Minimal NestedText

Minimal NestedText is NestedText without support for multi-line keys and inline dictionaries and lists.

Minimal NestedText is a subset of NestedText that foregoes some of the complications of NestedText. It sacrifices the completeness of NestedText for an even simpler data file format that is still appropriate for a surprisingly wide variety of applications, such as most configuration files. The simplicity of Minimal NestedText makes it very easy to create readers and writers. Indeed, writing such functions is good programming exercise for people new to recursion.

If you choose to create a Minimal NestedText reader or writer it is important to code it in such a way as to discourage the creation Minimal NestedText documents that are invalid NestedText. Thus, your implementation should disallow keys that start with :␣, [ or {. Also, please clearly indicate that your implementation only supports Minimal NestedText to avoid any confusion.

Many of the examples given in this document conform to the Minimal NestedText subset. For convenience, here is another. It is a configuration file:

default repository: home
report style: tree
compact format: {repo}: {size:{fmt}}.  Last back up: {last_create:ddd, MMM DD}.
normal format: {host:<8} {user:<5} {config:<9} {size:<8.2b} {last_create:ddd, MMM DD}
date format: D MMMM YYYY
size format: .2b

    # only the composite repositories need be included
        children: rsync borgbase
        children: cache cache@media cache@files
            - root@dev~root
            - root@mail~root
            - root@media~root
            - root@web~root
        children: home caches servers

Finally, here is a short description of Minimal NestedText that you can use to describe to your users if you decide to use it for your application.

Minimal NestedText:

NestedText is a file format for holding structured data. It is intended to be easily entered, edited, or viewed by people. As such, the syntax is very simple and intuitive.

It organizes the data into a nested collection of lists and name-value pairs where the lowest level values are all strings. For example, a simple collection of name-value pairs represented using:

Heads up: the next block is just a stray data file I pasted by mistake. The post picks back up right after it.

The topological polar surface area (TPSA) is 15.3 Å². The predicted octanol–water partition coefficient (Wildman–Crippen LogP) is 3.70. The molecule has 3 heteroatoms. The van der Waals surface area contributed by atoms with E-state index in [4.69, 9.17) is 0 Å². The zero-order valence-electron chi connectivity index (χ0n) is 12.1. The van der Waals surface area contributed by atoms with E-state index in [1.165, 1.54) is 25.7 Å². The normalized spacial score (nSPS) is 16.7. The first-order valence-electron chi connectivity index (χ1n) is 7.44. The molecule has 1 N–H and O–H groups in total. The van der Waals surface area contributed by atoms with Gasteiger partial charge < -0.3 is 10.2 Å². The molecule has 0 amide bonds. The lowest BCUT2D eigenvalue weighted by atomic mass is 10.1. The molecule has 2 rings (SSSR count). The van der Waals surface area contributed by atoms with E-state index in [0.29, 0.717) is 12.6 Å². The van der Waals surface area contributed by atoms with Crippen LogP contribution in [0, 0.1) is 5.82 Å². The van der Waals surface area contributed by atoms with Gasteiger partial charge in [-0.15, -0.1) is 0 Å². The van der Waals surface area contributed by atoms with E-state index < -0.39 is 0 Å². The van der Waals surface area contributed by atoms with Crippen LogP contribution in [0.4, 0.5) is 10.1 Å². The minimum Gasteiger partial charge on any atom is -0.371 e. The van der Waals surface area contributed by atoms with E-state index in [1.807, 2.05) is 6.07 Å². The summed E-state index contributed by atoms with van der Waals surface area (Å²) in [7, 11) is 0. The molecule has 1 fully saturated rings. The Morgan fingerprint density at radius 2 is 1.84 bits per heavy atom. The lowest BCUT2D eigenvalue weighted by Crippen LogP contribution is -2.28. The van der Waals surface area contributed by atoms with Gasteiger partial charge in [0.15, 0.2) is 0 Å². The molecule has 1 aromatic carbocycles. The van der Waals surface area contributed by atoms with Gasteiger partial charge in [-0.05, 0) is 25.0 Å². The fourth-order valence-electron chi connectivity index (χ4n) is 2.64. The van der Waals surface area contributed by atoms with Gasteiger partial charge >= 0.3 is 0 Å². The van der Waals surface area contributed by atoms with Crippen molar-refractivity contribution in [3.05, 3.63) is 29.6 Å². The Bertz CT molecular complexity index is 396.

Name 1: Value 1
Name 2: Value 2

The name and value are separated by a colon followed immediately by a space. The characters that follow the space are the value.

A simple list represented with:

- Value 1
- Value 2

A list item is introduced by dash as the first non-blank character on a line followed by a space. The characters that follow the space are the value.

Indentation is used to denote nesting. In this case the colon or dash is the last character on the line and is followed by an indented value. The value may be a collection of name-value pairs, a list, or a multi-line string. Every line of a multi-line string is introduced by a greater-than symbol followed by a space or newline.

Name 1: Value 1
Name 2:
    Name 2a: Value 2a
    Name 2b: Value 2b
Name 3:
    - Value 3a
    - Value 3b
Name 4:
    > Value 4 line 1
    > Value 4 line 2

Any line that starts with pound sign (#) as the first non-blank character is ignored and so can be used to add comments.

# this line is a comment
Name: Value

The name in a name-value pair is referred to as a key. In Minimal NestedText keys can not start with a space, an opening bracket ([) or brace ({), or a dash followed by a space. Nor can it contain a colon followed by a space. Other that that, there are no restrictions on the characters that make up a key or value, and any characters given are taken literally.